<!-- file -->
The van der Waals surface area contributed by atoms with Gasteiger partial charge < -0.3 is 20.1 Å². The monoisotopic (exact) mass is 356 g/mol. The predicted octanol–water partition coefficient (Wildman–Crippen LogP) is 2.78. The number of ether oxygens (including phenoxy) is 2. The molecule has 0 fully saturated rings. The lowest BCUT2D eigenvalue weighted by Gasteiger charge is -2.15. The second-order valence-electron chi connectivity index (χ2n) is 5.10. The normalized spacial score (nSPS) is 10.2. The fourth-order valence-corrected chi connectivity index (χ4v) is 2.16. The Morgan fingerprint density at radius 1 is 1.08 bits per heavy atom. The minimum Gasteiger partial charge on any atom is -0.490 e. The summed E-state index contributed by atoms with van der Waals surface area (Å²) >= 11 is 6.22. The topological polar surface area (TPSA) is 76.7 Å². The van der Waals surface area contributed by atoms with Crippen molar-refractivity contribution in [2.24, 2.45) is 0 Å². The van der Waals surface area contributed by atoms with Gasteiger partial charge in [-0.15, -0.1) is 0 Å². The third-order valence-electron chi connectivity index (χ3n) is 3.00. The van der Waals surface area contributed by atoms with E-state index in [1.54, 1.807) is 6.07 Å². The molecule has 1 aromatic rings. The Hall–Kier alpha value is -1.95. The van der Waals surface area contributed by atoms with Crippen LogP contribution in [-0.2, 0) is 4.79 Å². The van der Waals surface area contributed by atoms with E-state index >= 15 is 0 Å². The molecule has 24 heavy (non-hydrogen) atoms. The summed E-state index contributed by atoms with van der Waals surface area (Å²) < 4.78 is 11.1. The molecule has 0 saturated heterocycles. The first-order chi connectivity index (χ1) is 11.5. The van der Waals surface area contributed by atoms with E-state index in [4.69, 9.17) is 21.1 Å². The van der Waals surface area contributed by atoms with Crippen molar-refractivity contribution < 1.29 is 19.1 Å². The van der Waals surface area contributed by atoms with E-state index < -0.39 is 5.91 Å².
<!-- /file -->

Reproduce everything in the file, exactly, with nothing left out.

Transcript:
The van der Waals surface area contributed by atoms with Gasteiger partial charge < -0.3 is 20.1 Å². The monoisotopic (exact) mass is 356 g/mol. The predicted octanol–water partition coefficient (Wildman–Crippen LogP) is 2.78. The number of ether oxygens (including phenoxy) is 2. The molecule has 0 fully saturated rings. The lowest BCUT2D eigenvalue weighted by Gasteiger charge is -2.15. The second-order valence-electron chi connectivity index (χ2n) is 5.10. The normalized spacial score (nSPS) is 10.2. The fourth-order valence-corrected chi connectivity index (χ4v) is 2.16. The Morgan fingerprint density at radius 1 is 1.08 bits per heavy atom. The minimum Gasteiger partial charge on any atom is -0.490 e. The summed E-state index contributed by atoms with van der Waals surface area (Å²) >= 11 is 6.22. The topological polar surface area (TPSA) is 76.7 Å². The van der Waals surface area contributed by atoms with Crippen molar-refractivity contribution in [2.24, 2.45) is 0 Å². The van der Waals surface area contributed by atoms with Gasteiger partial charge in [-0.15, -0.1) is 0 Å². The third-order valence-electron chi connectivity index (χ3n) is 3.00. The van der Waals surface area contributed by atoms with E-state index in [1.54, 1.807) is 6.07 Å². The molecule has 1 aromatic rings. The Hall–Kier alpha value is -1.95. The van der Waals surface area contributed by atoms with Crippen LogP contribution in [-0.2, 0) is 4.79 Å². The van der Waals surface area contributed by atoms with E-state index >= 15 is 0 Å². The molecule has 24 heavy (non-hydrogen) atoms. The summed E-state index contributed by atoms with van der Waals surface area (Å²) < 4.78 is 11.1. The molecule has 0 saturated heterocycles. The first-order chi connectivity index (χ1) is 11.5. The van der Waals surface area contributed by atoms with E-state index in [4.69, 9.17) is 21.1 Å². The van der Waals surface area contributed by atoms with Crippen molar-refractivity contribution < 1.29 is 19.1 Å². The van der Waals surface area contributed by atoms with E-state index < -0.39 is 5.91 Å².